What SMEs need to know

Whether you work in an office or warehouse, operate equipment or have a fleet of vehicles, you need energy to power your business. While you may feel your energy use is inconsequential, the collective impact of small- to medium-size enterprises (SMEs) on the environment means every business has a role to play in reducing greenhouse gas (GHG) emissions associated with energy use. And, as more consumers and governments pay attention to the amount and type of energy businesses use, becoming more energy efficient can have a positive impact on your bottom line.


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How does energy affect climate change?

Consumers, governments and businesses of every size are making commitments related to climate change, many pledging to achieve net zero emissions by a target date. Globally, the use of energy represents, by far, the largest source of GHG emissions from human activities. In fact, about two-thirds of GHG emissions are linked to burning fossil fuels for energy to be used for heating, electricity, transport and industry. As such, energy efficiency is critical to solving the climate crisis and one of the most cost-effective ways to address climate change.



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How does energy efficiency apply to your business?

From your buildings to your delivery trucks to your choice of paper, there are likely many opportunities across your business to reduce your energy usage or use energy more efficiently. As with most aspects of climate change, small actions can make a big difference—not only to your environmental impact, but to your energy bills, customer relationships and trade opportunities.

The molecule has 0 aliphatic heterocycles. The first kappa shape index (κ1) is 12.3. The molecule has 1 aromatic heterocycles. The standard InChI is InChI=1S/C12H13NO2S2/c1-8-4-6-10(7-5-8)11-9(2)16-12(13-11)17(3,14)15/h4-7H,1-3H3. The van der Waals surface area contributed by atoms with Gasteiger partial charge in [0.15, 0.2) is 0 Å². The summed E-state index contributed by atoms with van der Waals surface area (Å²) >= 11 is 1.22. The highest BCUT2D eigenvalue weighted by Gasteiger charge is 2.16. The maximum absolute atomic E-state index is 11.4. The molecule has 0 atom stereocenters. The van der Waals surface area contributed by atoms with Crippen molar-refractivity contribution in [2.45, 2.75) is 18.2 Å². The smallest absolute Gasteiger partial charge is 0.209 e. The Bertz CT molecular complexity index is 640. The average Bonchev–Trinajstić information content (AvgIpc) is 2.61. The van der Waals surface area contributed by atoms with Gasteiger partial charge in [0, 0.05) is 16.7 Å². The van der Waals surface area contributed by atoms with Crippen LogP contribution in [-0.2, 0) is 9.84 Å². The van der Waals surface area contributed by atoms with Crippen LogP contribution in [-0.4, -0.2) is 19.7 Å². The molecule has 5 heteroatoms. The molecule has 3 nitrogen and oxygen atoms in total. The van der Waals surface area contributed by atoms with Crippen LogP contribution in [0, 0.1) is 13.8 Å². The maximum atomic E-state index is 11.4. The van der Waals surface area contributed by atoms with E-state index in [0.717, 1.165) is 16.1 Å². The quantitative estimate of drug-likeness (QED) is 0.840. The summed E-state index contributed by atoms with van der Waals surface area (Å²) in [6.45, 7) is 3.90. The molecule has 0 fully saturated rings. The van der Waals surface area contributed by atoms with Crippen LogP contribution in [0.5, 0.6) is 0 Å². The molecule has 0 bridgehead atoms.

Your workplace

Making changes to your lighting, heating, cooling and employee behaviours combined can make your workplace notably more energy efficient.

Your supply chain

By choosing suppliers, who are close by and that use local resources, you can reduce emissions and energy usage.

Your international trade partners

As more countries get behind climate initiatives and set targets for energy and emissions, Canadian businesses will need to be ready with practices that align with international standards.

Trade with Europe has forced some [Canadian] firms to have a statement on greenhouse gas emissions to be part of a sustainable supply chain

Marianne Griffith  —  executive director of the London Environmental Network (LEN)


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How does energy efficiency affect exporters?


Business with international partners

European Union (EU) law requires all large and listed companies (except listed micro-enterprises) to disclose information on the impacts of their activities on people and the environment. The laws apply to non-EU companies that do business in Europe, including businesses within an EU company’s supply chain.

Worldwide attention to energy usage

More than 70 countries around the world have set a target to reach net zero emissions—the Paris Agreement calls for this goal to be reached by 2050. Worldwide improvements in energy use are needed to achieve this target, placing the energy usage of all businesses under a microscope.

Shipping and packaging across the globe

When doing business overseas, the way you transport your products and the packaging you use can make a difference in the amount of energy your business—and supply chain—consumes. As you examine ways to improve your energy efficiency, consider the way you ship and package the goods you export.